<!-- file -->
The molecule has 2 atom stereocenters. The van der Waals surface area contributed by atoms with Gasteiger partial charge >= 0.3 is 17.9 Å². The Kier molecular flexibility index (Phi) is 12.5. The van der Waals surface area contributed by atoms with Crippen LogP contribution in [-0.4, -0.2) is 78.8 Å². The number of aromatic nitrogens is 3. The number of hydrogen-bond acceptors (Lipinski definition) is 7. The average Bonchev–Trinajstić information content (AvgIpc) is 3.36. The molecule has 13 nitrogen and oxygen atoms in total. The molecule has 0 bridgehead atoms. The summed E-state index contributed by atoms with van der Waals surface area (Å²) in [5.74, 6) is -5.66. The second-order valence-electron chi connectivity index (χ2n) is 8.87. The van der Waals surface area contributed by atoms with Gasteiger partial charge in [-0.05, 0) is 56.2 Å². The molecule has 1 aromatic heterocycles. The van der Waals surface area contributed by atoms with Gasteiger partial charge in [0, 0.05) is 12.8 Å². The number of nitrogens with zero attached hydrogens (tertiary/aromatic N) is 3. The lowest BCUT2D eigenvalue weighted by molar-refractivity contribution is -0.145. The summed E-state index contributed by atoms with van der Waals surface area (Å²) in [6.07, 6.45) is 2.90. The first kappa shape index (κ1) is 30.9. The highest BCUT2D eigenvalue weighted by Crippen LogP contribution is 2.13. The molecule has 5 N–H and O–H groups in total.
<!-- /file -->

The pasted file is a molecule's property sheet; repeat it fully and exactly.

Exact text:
The molecule has 2 atom stereocenters. The van der Waals surface area contributed by atoms with Gasteiger partial charge >= 0.3 is 17.9 Å². The Kier molecular flexibility index (Phi) is 12.5. The van der Waals surface area contributed by atoms with Crippen LogP contribution in [-0.4, -0.2) is 78.8 Å². The number of aromatic nitrogens is 3. The number of hydrogen-bond acceptors (Lipinski definition) is 7. The average Bonchev–Trinajstić information content (AvgIpc) is 3.36. The molecule has 13 nitrogen and oxygen atoms in total. The molecule has 0 bridgehead atoms. The summed E-state index contributed by atoms with van der Waals surface area (Å²) in [5.74, 6) is -5.66. The second-order valence-electron chi connectivity index (χ2n) is 8.87. The van der Waals surface area contributed by atoms with Gasteiger partial charge in [-0.05, 0) is 56.2 Å². The molecule has 1 aromatic heterocycles. The van der Waals surface area contributed by atoms with Gasteiger partial charge in [0, 0.05) is 12.8 Å². The number of nitrogens with zero attached hydrogens (tertiary/aromatic N) is 3. The lowest BCUT2D eigenvalue weighted by molar-refractivity contribution is -0.145. The summed E-state index contributed by atoms with van der Waals surface area (Å²) in [6.07, 6.45) is 2.90. The first kappa shape index (κ1) is 30.9. The highest BCUT2D eigenvalue weighted by Crippen LogP contribution is 2.13. The molecule has 5 N–H and O–H groups in total.